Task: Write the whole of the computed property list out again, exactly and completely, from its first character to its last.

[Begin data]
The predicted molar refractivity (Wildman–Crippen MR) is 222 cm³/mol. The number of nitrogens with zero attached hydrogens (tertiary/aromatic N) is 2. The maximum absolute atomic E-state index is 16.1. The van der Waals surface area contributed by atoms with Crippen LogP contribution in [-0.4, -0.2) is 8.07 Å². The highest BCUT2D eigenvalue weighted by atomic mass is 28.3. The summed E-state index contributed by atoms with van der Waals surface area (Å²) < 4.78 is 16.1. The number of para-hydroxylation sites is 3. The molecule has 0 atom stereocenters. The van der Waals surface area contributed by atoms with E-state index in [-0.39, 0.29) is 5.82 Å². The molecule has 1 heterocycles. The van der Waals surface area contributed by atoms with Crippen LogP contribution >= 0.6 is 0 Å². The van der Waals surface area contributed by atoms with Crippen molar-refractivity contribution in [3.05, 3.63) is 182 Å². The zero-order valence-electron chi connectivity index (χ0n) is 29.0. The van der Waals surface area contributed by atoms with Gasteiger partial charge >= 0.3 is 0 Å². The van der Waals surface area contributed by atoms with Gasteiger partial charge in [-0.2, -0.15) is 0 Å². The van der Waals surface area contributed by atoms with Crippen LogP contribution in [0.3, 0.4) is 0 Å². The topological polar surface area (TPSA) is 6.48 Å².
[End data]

The predicted molar refractivity (Wildman–Crippen MR) is 222 cm³/mol. The number of nitrogens with zero attached hydrogens (tertiary/aromatic N) is 2. The maximum absolute atomic E-state index is 16.1. The van der Waals surface area contributed by atoms with Crippen LogP contribution in [-0.4, -0.2) is 8.07 Å². The highest BCUT2D eigenvalue weighted by atomic mass is 28.3. The summed E-state index contributed by atoms with van der Waals surface area (Å²) < 4.78 is 16.1. The number of para-hydroxylation sites is 3. The molecule has 0 atom stereocenters. The van der Waals surface area contributed by atoms with E-state index in [-0.39, 0.29) is 5.82 Å². The molecule has 1 heterocycles. The van der Waals surface area contributed by atoms with Crippen LogP contribution >= 0.6 is 0 Å². The van der Waals surface area contributed by atoms with Crippen molar-refractivity contribution in [3.05, 3.63) is 182 Å². The zero-order valence-electron chi connectivity index (χ0n) is 29.0. The van der Waals surface area contributed by atoms with Gasteiger partial charge >= 0.3 is 0 Å². The van der Waals surface area contributed by atoms with Gasteiger partial charge in [-0.2, -0.15) is 0 Å². The van der Waals surface area contributed by atoms with Crippen LogP contribution in [0.3, 0.4) is 0 Å². The topological polar surface area (TPSA) is 6.48 Å².